This seems like it would go without saying, but it does take thought to ensure your team is reflective of your company and the products and/or services it offers. Our team places a high value on members who can work on a team, think innovatively and deliver our services by always going the extra mile. It isn’t just about what you can do on paper, but what you can deliver in person. This often requires a real, face-to-face interview to get a sense of whether the candidate is just talking the talk or if they seem confident in their abilities.

Additionally, a large reason for asking interviewees for an in-depth interview is to determine if they’re a fit for the team. Will this person get along with the others? Do they share our outlook on delivering quality service for our clients? These are important aspects to consider within our culture, but by no means is this a hard rule for every company’s culture. Define who you want to represent your company and hire with your values in mind.

What is important?

Define what values are important for your corporate culture to represent, and how these elements will be reflected in the customer experience. Is it important that employees constantly assist each other as part of a team or is individuality a valued trait? Is your company driven on keeping uniform nine-to-five schedules or more of an on-call, never offline approach?

Outlining those important elements of your company values is what will serve as a plan for building your corporate culture. When taking a look at Google’s corporate culture, you’ll see they push for creative thinking spaces in order to fuel the minds of their software engineers. Building this through the ability to design your own desks (yes, treadmill included) to the healthy snacks made readily available, the company is nonverbally enforcing outward, innovative thinking and encouraging a healthier lifestyle.

Define the things that make your company what it is and constantly explore new ways to keep these active within the office environment.

How will you keep your corporate culture present?

Once internal values are defined and incorporated into the culture, regular maintenance is needed to keep them present and active on a day-to-day basis. A few ways to accomplish this are through:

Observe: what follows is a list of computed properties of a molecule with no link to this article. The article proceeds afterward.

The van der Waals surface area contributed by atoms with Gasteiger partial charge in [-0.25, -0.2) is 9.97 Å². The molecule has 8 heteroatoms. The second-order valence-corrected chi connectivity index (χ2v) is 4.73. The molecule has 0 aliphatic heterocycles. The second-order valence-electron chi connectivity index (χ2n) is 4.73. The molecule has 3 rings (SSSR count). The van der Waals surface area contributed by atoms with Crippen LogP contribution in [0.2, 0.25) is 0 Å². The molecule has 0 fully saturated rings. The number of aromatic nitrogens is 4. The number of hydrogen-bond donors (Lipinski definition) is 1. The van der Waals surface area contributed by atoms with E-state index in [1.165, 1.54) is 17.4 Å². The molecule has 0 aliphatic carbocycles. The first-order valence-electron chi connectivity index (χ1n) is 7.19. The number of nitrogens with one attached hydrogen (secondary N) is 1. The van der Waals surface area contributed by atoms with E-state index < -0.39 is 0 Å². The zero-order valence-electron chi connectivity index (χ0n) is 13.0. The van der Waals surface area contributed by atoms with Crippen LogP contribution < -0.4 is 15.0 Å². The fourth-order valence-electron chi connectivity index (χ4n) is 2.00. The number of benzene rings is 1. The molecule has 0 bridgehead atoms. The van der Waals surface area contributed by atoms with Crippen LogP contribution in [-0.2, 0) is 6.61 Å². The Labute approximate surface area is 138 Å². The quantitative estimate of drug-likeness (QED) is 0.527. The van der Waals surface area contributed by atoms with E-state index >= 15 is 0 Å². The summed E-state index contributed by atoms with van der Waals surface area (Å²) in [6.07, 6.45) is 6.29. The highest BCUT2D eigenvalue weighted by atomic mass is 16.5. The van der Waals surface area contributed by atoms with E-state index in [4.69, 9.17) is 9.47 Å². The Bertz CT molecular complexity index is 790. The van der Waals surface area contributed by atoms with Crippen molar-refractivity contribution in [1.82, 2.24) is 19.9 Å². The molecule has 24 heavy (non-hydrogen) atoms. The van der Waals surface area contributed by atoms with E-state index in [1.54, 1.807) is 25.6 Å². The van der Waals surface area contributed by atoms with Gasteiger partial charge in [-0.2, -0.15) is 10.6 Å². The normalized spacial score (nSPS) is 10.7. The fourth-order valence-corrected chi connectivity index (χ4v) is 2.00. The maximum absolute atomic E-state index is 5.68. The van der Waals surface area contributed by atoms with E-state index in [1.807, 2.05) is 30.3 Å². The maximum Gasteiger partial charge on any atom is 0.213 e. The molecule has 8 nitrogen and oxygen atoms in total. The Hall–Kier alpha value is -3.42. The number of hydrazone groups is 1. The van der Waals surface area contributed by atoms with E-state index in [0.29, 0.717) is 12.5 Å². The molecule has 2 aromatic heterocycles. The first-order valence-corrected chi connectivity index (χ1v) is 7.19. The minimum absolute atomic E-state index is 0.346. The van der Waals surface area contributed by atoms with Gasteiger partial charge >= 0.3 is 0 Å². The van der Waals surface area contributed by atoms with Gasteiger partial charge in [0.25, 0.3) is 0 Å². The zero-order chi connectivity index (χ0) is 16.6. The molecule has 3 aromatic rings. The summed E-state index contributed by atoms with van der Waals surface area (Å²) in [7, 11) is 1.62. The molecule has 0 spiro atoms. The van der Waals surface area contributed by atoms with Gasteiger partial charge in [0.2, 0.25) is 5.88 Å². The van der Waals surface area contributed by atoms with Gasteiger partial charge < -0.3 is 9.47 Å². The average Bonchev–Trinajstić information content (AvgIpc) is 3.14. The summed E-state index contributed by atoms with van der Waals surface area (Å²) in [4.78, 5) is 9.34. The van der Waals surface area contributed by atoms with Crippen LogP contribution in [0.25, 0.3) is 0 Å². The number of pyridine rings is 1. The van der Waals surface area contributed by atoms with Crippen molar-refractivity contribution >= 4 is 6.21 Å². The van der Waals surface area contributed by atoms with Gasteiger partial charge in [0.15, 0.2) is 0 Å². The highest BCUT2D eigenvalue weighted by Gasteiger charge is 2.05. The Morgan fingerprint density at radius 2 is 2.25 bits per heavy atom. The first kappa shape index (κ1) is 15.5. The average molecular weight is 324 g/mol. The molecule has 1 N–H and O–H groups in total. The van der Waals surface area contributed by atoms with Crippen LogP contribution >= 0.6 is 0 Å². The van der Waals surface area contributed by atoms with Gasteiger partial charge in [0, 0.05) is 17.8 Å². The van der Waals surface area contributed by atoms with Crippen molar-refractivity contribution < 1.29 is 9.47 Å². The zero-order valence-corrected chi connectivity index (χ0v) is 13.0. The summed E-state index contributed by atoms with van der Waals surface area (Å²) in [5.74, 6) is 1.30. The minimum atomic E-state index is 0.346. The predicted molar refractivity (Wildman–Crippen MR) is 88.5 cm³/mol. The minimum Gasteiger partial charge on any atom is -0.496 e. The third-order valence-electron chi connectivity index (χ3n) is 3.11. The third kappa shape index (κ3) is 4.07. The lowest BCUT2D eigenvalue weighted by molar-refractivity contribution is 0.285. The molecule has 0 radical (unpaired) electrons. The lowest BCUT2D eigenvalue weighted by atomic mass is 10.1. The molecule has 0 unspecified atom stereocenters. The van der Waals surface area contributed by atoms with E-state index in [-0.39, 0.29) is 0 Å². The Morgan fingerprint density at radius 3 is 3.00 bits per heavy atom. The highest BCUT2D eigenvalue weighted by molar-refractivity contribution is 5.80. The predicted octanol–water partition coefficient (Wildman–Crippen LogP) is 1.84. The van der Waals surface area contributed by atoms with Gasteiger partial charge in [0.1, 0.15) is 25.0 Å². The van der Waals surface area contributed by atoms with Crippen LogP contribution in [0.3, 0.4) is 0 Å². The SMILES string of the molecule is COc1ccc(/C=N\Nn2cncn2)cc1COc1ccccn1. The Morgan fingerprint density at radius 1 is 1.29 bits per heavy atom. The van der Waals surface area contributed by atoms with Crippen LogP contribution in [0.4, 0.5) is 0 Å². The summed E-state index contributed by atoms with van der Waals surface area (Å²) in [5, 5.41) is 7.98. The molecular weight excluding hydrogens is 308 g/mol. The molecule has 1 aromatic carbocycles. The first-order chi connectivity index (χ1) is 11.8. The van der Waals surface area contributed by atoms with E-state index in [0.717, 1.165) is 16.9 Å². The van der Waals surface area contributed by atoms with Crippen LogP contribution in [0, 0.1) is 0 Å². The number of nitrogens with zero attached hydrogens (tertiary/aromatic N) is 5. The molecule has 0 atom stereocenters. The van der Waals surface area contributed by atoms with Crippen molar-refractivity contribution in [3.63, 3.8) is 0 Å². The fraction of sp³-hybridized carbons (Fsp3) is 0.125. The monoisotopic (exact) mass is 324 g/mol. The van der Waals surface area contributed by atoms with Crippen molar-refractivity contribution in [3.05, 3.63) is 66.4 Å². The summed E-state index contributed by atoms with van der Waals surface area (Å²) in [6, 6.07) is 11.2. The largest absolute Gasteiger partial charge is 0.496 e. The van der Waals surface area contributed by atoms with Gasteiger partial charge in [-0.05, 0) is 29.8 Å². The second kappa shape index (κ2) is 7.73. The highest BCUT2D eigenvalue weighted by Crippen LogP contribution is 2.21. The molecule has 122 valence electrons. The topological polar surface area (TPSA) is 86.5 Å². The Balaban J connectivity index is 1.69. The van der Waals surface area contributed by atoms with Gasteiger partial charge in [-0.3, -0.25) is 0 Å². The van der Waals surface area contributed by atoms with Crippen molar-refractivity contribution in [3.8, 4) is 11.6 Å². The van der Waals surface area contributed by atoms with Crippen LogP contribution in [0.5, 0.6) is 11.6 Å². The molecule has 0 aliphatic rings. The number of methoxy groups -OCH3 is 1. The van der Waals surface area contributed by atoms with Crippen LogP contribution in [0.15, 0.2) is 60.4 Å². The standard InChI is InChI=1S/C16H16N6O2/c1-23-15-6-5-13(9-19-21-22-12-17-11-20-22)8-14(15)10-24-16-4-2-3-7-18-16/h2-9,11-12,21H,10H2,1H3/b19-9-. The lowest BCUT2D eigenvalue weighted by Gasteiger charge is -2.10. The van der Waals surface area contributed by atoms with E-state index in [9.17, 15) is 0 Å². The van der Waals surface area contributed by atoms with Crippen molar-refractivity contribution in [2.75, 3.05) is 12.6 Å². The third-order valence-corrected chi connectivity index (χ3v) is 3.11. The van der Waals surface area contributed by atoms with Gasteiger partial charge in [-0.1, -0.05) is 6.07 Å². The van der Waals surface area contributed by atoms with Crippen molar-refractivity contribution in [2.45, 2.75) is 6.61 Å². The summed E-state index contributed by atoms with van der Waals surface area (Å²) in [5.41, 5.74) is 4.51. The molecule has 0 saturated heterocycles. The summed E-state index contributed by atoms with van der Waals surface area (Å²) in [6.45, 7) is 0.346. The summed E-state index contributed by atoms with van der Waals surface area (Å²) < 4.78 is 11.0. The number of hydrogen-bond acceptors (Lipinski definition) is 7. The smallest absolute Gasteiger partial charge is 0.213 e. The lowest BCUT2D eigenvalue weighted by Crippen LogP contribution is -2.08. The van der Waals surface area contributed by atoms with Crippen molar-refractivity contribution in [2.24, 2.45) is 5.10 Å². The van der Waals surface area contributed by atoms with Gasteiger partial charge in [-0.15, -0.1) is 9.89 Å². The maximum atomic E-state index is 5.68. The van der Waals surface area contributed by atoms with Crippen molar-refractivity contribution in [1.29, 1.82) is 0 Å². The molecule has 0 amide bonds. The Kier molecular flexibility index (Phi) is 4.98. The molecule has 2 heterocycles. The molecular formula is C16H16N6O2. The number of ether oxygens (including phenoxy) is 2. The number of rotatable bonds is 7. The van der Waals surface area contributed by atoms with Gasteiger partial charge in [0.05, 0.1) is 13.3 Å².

If your company completes its day-to-day services without its mission in mind, perhaps print this out and frame it for everyone on the team to take a look at every day, as we have at Findsome & Winmore.

However your company chooses to reinforce the corporate culture, it’s important to keep it consistent and present within the workplace. Don’t make giving praise for good work a one-time thing. If showing appreciation to your employees for the great work they do is something the company holds important, this should be a regular practice that should be acted upon on a regular basis.  

Keep the values you define as part of your corporate culture alive and well in the workplace. Values lose meaning or are lost completely once they start to fade in importance, and the loss is typically quite noticeable. Constant effort is key to keeping corporate values going.

As stated above, no one culture is right for every company. It’s all about deciding what type of culture works for your company and keeping said culture not only present but thriving within the workplace. Defining the environment in which employees work, corporate culture constantly works to market from within first, then sharing the benefits of a well-oiled, highly defined culture with the customer.

Looking for more marketing insights like the ones above? Check out Formulaic: How Thriving Companies Market from the Core, written by our CEO and principal, Matt Certo, and stay tuned to the Findsome & Winmore blog for more tips on how to unlock the formula behind effective marketing for your brand.